Q: So you are admitting that it is this Orthodoxy that has to take responsibility for most of the communal phobia we are having now. If so don’t you think that the UN Special Rapporteur of Religions should have been briefed of this side of the picture at the international event he was asked to officiate by Muslim rights activists justifying the UN Resolution on Sri Lanka?
A: Orthodoxy does not want to open its vistas to accommodate changes. Contextualisation of the text and textualisation of the context is the need of the day and orthodoxy is not prepared to undertake that. This explains the flight of Muslim intellectuals to the West.
Q: In your writings you have harshly critiqued the recommendations of the Easter terror investigation report to monitor madrasas and the recommended scrutiny of Islamic literature being brought into the country. Don’t you think that given the danger of terrorists such as Zahran and seven other youths who followed him that such recommendations are practically needed?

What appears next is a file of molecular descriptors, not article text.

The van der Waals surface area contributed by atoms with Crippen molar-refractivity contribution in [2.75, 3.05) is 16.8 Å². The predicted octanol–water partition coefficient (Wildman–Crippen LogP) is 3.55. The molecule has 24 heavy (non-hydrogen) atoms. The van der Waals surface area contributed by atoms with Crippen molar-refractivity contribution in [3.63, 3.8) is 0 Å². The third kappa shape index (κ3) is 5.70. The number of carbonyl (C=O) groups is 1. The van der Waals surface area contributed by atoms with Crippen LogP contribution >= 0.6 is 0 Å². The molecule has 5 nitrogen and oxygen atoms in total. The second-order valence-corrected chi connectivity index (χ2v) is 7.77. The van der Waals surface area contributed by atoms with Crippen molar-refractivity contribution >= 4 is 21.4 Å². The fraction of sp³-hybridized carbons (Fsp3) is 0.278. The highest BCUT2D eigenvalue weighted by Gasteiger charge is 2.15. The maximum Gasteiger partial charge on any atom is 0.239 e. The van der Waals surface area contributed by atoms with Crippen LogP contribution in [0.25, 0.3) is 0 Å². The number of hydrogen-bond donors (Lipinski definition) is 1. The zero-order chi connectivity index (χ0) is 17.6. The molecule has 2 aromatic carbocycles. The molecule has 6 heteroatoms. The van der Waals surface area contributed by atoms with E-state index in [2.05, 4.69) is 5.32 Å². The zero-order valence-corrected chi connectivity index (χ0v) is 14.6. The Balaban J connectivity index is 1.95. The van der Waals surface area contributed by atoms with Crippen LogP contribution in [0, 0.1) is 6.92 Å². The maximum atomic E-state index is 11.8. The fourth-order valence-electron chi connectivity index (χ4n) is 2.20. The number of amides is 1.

A: Once again like the Sharia, there is total confusion about madrasas with the authorities. From the late 1980s I have been calling for reforms in madrasa education. They have a critical role to play in Muslim society. In fact they played that role in the past, but stagnated after a few years and now they need serious reforms. Banning is not the answer. The Government should initiate reforms and choose the most qualified persons from the community to do that. Mind you that Zahran was a madrasa drop out and reject. He was not one of its products.